I grew up in Washington DC. The drinking age wasn’t raised to 21 until after 1986, at least.

              2. “I would also like to know your thoughts on why is it that conservatives are constantly demanding that minors involved in criminal matters be tried as adults and then turn around and say that Kavanaugh should not be held accountable for what he did as a minor.”

                I would like to know why some of my fellow libertarians–who are largely in favor of major sentencing reform–suddenly want to make someone ineligible for public office (despite never having been convicted of anything) because of an allegation that’s been contradicted by four witnesses over something that, at worst, happened 35 years ago, when he was a minor.

            4. “Why should what any minor does today disqualify them from consideration for public office 35 years from now?”

              I don’t think it necessarily does, but (and this is a big but) if he is guilty, lying about it under oath would disqualify him. I have strong reservations that he is not lying and his temperament is characteristic of someone being accused of a heinous crime he did not commit in a political effort to ruin his life and his career. I’d be furious!

              1. So, what I should take from this is that 1) even if he’s guilty of what he’s accused of, it shouldn’t make any difference, and 2) that lying today is worse than sexually assaulting someone 35 years ago?

                The simplest explanation, reading this thread, is that some people want Kavanaugh investigated and rejected for reasons that don’t have much to do with what he did or didn’t do–and a whole lot to do with other reasons. Maybe they don’t like Trump; maybe they despise his supporters; maybe they don’t like Republicans; etc.

                What I’m reading here and elsewhere certainly doesn’t support the suggestion that they object to Kavanaugh’s nomination for philosophical reasons or because of what he did when he was in high school.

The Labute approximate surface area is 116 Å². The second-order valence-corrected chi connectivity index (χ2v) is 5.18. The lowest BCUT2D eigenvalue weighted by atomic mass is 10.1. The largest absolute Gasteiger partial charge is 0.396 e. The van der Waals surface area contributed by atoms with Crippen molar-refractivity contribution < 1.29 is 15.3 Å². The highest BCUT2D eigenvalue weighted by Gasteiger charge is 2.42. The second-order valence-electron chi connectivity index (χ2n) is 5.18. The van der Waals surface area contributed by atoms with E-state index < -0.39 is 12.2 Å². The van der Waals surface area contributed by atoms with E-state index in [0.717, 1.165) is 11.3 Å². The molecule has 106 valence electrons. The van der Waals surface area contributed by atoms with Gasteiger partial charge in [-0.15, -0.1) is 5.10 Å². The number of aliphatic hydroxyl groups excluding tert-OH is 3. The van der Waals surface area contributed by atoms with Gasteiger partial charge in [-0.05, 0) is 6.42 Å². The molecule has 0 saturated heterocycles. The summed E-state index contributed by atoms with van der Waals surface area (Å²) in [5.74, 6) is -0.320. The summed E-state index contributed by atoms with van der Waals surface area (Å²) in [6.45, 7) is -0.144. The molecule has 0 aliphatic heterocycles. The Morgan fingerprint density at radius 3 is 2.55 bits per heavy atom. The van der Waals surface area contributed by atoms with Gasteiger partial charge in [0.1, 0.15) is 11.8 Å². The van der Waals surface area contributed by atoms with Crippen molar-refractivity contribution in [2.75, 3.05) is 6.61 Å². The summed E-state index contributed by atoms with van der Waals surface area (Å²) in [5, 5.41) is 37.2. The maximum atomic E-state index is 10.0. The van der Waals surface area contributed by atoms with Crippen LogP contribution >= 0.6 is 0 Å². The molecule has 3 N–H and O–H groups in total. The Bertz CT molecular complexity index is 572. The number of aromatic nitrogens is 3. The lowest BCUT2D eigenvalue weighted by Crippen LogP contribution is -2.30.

That’s definitely part of the reason I’m supporting his confirmation. I’d object to Kavanaugh on Fourth Amendment grounds, but the horseshit being served up to reject his confirmation is so deep and foul, supporting his nomination is the only choice if you want to stand up against that. Civil society shouldn’t screech to a halt for an uncorroborated allegation from decades ago, and seeing that happen is nauseating. Maybe it’s still possible for honest people to disagree about whether Kavanaugh should be confirmed–but people should be forgiven for not knowing that after reading this thread.

                Reason seems to be disproportionately stacked on only one side of this argument. The other side seems to be about people who think reason is passe.

    5. To be fair, I’m pretty sure the other four people stated they didn’t remember the party. That’s not the same thing as saying unequivocally that it didn’t happen.

      Which brings the whole fiasco back to “he said, she said” territory, and which person one believes is tied closely to partisanship. This whole thing is just a giant shit show and a complete waste of time absent some shred of actual evidence.

      1. Them not remembering is the same thign as saying it didn’t happen since she claims they were involved. No one forgets assaulting a woman.

        1. The implication of saying something didn’t happen is always that it might have happened to someone else or elsewhere. People can’t testify to what they didn’t experience. We’re always talking about what we remember happening. Regardless, Ford’s testimony was contradicted by the four people she said could corroborate her story. She’s says those four people were there. If those four people say they have no memory of that happening or that it didn’t happen, then why wouldn’t that speak to the credibility of Ford’s testimony?